I had lost my beloved career as a dedicated teacher. I had left the subsequent job I'd fallen into in my shock, the lowest-paying job I'd ever had, because I was unable to make enough money to cover my childcare costs. I'd never before in my adult life been without paid work. It was Spring 2008 and my spirits had never been lower.
I had two young children, no job, a Masters Degree in English, and no prospects on the horizon. Finally, I got sick of the whole situation. One day, I just made a decision that something was going to have to change. Things were going to get better because they simply had to.
From that day on, I vowed to hunt until I found work that made my life better. I wrote up a variety of resumes, emphasizing different skills and aspects of my background. I got up each morning, determined to put pure positive energy into the day. I got dressed in a suit, did my hair and make-up, grabbed my work papers and set out.
Each day I drove around and approached any employer I could think of. I applied as a waitress, as a coffee clerk. I applied in Human Resources, at a daily newspaper, as a tutor, and as a college associate professor. I went to retail shops and diners, anywhere I thought I might make enough money per hour to have something left over after I paid a babysitter.
And I went to Barnes and Noble. I did really well there. My love for books and my teaching background wowed them. I sailed through a group interview, even when I had to commit the major sin of leaving early to pick up my girls. I aced two more interviews. They loved my references and they loved me. Even though it was only a clerk position, I was confident that I could get into a management track once they saw me work with the public.
But I didn't get that job. A minimum wage clerkship, and they passed me over. I was crushed.
I shrugged it off with a wry laugh and kept applying everywhere. My determination to change my life through pure effort and expectation didn't flag.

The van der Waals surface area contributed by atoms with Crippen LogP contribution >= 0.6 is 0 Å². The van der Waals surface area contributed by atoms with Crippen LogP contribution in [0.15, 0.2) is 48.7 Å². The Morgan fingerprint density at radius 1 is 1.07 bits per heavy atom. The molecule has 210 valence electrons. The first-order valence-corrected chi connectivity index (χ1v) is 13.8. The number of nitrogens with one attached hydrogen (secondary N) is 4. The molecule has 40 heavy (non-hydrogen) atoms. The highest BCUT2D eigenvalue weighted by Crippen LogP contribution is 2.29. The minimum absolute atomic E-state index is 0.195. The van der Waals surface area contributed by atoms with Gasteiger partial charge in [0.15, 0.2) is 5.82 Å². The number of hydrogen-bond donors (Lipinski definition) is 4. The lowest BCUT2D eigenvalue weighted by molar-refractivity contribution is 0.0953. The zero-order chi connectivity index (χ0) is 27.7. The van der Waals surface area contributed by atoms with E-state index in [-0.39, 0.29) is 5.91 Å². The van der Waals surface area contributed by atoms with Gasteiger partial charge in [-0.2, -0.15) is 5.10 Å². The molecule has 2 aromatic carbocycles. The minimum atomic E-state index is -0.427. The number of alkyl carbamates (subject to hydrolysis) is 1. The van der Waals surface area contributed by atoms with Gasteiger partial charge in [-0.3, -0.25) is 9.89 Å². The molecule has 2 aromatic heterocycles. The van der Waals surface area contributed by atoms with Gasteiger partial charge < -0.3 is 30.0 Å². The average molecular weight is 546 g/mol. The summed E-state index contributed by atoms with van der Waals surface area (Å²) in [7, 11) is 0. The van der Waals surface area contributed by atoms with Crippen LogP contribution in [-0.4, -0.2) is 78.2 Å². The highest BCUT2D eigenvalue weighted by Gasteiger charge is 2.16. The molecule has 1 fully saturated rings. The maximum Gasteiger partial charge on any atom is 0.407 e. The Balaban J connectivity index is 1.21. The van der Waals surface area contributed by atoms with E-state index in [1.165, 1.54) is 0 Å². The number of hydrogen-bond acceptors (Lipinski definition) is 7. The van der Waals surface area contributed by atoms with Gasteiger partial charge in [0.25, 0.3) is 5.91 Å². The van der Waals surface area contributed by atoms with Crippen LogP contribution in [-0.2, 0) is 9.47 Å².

A few weeks later I got a call out of the blue. The nonprofit I had worked for wanted to know if I would write some grants for them on a freelance basis. From that one unexpected moment, my business was born.
Dumb luck? Fate? A result of what I projected for myself?
All I know is that I've gotten work that same way ever since, and I've never looked back. I love being a business owner and I love my daily work.
Today, I'm sitting at Barnes and Noble. Turns out I wound up working here after all. Just not in the way that I would have anticipated. No clocks, no schedules but my own. More money per hour than I made as a teacher. It's fabulous!!
I wish the same successes for you in your own life.
So doing nothing about a situation is one of the hardest responses for me.
I like to be active; I like to respond; I like to make things happen.
But more and more over the last few years, when I am faced with an uncomfortable situation, I don't rush in and try to solve it right away. Instead I back up and I breathe. And then I consider. And consider some more. And give myself the space of non-reaction to find out how I really feel.
Sitting with this discomfort, this lack of solution, this nagging conflict or issue is not at all easy. It feels bad. But then I take the time to just embrace those feelings. I see what they might have to say to me. I ask if the situation is here to teach me something.
I ask myself what the most kind and gentle thing to do would be. And often, I wind up sending good thoughts and doing nothing else.
Because doing almost always strengthens the negative energy, while waiting gives it space to dissipate in its way.
I've been blessed with some truly uncomfortable situations in my life -- I like to think that I have learned to face them while still keeping a certain core of peace, stillness and equanimity.
I've always remembered a story that a friend recounted to me a few years ago:
He was feeling anxious, sitting in a waiting room. Without even paying attention, he was jiggling his leg around and shifting in his seat. An older woman passed by him and noticed it,
"Honey," she said, "just tell that leg no!"
I've often thought of this story as a perfect metaphor for how we approach an anxious or compelling situation. Without even noticing it, we may begin to react in a strongly patterned way.
But we don't have to do that.
The first step is to even tune in to ourselves, to find the almost-automatic reactions that arise without our conscious awareness. Muscle tensions, fidgeting, sharp retorts, recurring conflicts - these are just patterns.